Amazon is growing on-demand services after reporting a 20% sales increase in 2015.
No matter how you cut it, retail sales had a bad year in 2008. Sales excluding autos, gasoline stations, restaurants, bars, and fuel grew only 1.4% from the year before—and much of that growth was from grocery price hikes. Web sales, meanwhile, grew 6%.
No matter how you cut the numbers, 2008 was a bad year for retail sales, says the full year retail sales report from the U.S. Department of Commerce, which was released today. Total sales-which include autos, gasoline stations, restaurants and bars, and fuel sales-shrank 0.17% last year from the year before, to $4.474 trillion from $4.482 trillion.
But to compare sales that could happen offline to those that could happen online, it is necessary to exclude autos, gasoline stations, restaurants, bars, and fuel sales. Excluding those categories, sales at remaining stores grew 1.41% last year to $2.74 trillion from $2.70 trillion. Online sales last year grew 6% to $130.1 billion, according to comScore Inc.
ComScore numbers do not take into account sales on eBay. Assuming that about half of eBay’s $48 billion in gross merchandise volume (excluding automobiles) occurs in the U.S. and that about 70% of those sales could be considered retail sales (meaning the sellers make all or a substantial portion of income from such sales, as opposed to individuals selling stuff they don’t want any more), U.S. retail-equivalent sales on eBay amounted to $17 billion in 2008. Adding comScore’s retail sales report to the $17 billion from eBay results in $147 billion in online sales in 2008.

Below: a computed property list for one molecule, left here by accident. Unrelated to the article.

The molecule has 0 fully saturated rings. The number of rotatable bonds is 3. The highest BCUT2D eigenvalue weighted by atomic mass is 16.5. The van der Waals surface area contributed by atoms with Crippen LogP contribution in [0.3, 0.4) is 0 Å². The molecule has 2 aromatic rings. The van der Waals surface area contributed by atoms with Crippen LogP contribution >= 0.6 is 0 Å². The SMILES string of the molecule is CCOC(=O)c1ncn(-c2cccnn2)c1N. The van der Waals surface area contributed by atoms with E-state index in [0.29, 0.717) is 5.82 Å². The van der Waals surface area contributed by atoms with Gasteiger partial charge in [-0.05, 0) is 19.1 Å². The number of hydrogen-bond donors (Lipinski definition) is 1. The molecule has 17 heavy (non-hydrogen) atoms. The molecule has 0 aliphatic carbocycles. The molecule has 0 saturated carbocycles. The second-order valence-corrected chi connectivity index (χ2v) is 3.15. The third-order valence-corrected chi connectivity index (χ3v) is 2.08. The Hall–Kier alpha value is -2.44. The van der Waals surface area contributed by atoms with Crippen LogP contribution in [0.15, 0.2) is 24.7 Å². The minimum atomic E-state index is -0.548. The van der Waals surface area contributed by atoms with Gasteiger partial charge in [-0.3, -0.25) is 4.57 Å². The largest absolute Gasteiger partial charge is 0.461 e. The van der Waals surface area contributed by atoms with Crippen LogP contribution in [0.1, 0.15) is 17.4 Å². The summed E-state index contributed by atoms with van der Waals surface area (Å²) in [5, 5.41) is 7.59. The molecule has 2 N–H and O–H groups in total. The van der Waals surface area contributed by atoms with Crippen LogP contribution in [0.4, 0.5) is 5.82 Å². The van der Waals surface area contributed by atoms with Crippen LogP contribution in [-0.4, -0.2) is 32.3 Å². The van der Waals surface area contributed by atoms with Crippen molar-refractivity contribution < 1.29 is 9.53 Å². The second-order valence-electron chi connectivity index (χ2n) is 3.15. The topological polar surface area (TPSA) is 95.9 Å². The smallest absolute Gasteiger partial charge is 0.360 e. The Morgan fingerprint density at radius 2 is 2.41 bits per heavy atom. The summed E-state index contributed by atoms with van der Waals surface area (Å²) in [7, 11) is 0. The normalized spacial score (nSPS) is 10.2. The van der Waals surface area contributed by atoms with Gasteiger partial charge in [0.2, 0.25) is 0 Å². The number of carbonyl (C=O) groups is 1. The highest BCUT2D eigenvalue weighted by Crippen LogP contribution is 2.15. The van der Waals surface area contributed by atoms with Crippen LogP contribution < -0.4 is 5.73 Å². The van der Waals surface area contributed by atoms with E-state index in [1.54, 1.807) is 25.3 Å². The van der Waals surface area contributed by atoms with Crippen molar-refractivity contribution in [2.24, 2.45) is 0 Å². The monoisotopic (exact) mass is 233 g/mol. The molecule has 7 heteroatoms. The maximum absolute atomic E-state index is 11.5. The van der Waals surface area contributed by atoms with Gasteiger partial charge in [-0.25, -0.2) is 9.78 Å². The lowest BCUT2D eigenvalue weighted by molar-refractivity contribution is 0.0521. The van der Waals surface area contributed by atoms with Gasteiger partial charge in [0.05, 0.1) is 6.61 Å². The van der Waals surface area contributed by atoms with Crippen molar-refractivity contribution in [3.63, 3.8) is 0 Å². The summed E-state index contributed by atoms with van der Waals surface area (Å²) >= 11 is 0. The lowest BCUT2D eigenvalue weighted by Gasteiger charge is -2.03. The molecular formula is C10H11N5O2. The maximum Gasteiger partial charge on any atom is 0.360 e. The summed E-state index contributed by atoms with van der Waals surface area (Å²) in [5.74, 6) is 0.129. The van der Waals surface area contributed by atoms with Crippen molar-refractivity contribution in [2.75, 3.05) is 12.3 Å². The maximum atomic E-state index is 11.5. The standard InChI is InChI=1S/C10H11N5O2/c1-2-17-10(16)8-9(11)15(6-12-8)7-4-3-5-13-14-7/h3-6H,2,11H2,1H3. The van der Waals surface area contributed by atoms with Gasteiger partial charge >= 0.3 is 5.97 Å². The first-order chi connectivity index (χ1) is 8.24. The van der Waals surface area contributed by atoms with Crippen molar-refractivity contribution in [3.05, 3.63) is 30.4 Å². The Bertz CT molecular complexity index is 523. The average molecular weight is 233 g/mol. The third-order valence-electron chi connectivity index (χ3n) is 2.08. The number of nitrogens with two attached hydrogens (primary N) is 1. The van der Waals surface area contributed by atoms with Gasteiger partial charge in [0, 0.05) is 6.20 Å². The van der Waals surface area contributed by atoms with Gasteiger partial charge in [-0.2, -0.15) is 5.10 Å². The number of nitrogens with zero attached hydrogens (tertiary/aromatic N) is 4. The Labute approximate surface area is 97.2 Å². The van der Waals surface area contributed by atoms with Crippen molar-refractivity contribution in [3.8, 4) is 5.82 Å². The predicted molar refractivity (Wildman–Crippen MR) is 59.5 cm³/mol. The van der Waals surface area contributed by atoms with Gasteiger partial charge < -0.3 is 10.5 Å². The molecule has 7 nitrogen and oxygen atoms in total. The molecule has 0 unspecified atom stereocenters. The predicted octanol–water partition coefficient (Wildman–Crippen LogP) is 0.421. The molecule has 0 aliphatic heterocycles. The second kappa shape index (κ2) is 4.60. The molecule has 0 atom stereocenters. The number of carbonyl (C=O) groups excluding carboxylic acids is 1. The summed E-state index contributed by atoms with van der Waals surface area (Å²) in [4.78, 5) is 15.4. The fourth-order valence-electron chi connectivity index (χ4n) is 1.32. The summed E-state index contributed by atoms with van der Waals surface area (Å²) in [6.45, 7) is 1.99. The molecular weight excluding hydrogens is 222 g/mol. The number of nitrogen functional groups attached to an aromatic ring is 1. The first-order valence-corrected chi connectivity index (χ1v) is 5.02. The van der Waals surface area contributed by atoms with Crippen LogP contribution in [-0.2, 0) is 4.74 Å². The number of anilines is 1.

Excluding sales at grocery stores from the mix, since so few grocery sales take place online and increasing food prices in 2008 skewed the sales numbers, total store sales grew 0.44% to $2.15 trillion from $2.14 trillion. Adding the e-commerce sales for each year takes those figures to $2.297 trillion from $2.278 trillion a year earlier. The web then accounted for 6.4% of sales in 2008 vs. 6.0% a year earlier.
In the fourth quarter, sales excluding autos, gasoline stations, restaurants and bars, and fuel sales shrank 2% from the year before. Excluding groceries, sales were down 3% from the prior year. Q4 online sales were also down 3% from the year before, according to comScore.
In an interesting twist on traditional retail sales, consumer buying in January increased 0.5% over December, reports the National Retail Federation, a retailers’ trade association. January sales usually take a dive after December.
Year-over-year, however, January sales, excluding autos, gasoline and restaurants, fell 2.1% from January 2008.
“While 2009 got off to a surprising start, it’s going to be difficult for retailers to maintain this momentum,” says NRF chief economist Rosalind Wells. “We expect the first half of the year to present challenges while giving way to sustained growth in the fourth quarter.”